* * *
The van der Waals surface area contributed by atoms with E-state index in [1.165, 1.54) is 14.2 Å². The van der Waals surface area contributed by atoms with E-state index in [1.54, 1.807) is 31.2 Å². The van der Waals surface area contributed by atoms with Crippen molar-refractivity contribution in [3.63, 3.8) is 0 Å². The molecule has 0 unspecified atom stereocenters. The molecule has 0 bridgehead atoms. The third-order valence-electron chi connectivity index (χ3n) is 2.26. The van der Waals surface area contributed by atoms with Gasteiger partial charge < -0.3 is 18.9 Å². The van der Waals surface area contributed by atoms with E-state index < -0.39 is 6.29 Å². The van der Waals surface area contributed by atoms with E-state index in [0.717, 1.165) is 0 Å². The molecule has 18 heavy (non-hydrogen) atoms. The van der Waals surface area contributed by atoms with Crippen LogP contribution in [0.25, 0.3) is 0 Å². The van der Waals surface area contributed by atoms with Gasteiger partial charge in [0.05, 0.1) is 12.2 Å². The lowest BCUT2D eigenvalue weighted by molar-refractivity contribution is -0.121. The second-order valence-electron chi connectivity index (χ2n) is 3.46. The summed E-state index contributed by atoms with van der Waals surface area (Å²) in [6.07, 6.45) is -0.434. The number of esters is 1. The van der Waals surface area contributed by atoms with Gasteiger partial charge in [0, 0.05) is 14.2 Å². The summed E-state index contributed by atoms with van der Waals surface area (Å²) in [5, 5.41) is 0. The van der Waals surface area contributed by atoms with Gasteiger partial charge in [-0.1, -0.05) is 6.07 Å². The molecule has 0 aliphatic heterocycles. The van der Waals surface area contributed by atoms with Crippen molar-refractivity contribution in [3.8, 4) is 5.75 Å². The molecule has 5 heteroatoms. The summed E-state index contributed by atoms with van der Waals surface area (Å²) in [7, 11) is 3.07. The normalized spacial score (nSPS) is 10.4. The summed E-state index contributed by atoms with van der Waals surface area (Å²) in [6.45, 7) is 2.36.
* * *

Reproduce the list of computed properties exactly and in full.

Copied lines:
The van der Waals surface area contributed by atoms with E-state index in [1.165, 1.54) is 14.2 Å². The van der Waals surface area contributed by atoms with E-state index in [1.54, 1.807) is 31.2 Å². The van der Waals surface area contributed by atoms with Crippen molar-refractivity contribution in [3.63, 3.8) is 0 Å². The molecule has 0 unspecified atom stereocenters. The molecule has 0 bridgehead atoms. The third-order valence-electron chi connectivity index (χ3n) is 2.26. The van der Waals surface area contributed by atoms with Gasteiger partial charge < -0.3 is 18.9 Å². The van der Waals surface area contributed by atoms with E-state index < -0.39 is 6.29 Å². The van der Waals surface area contributed by atoms with E-state index in [0.717, 1.165) is 0 Å². The molecule has 18 heavy (non-hydrogen) atoms. The van der Waals surface area contributed by atoms with Crippen LogP contribution in [0.25, 0.3) is 0 Å². The van der Waals surface area contributed by atoms with Gasteiger partial charge in [0.05, 0.1) is 12.2 Å². The lowest BCUT2D eigenvalue weighted by molar-refractivity contribution is -0.121. The second-order valence-electron chi connectivity index (χ2n) is 3.46. The summed E-state index contributed by atoms with van der Waals surface area (Å²) in [6.07, 6.45) is -0.434. The number of esters is 1. The van der Waals surface area contributed by atoms with Gasteiger partial charge in [0, 0.05) is 14.2 Å². The summed E-state index contributed by atoms with van der Waals surface area (Å²) in [5, 5.41) is 0. The van der Waals surface area contributed by atoms with Gasteiger partial charge in [-0.1, -0.05) is 6.07 Å². The molecule has 0 aliphatic heterocycles. The van der Waals surface area contributed by atoms with Crippen molar-refractivity contribution in [3.8, 4) is 5.75 Å². The molecule has 5 heteroatoms. The summed E-state index contributed by atoms with van der Waals surface area (Å²) in [7, 11) is 3.07. The normalized spacial score (nSPS) is 10.4. The summed E-state index contributed by atoms with van der Waals surface area (Å²) in [6.45, 7) is 2.36.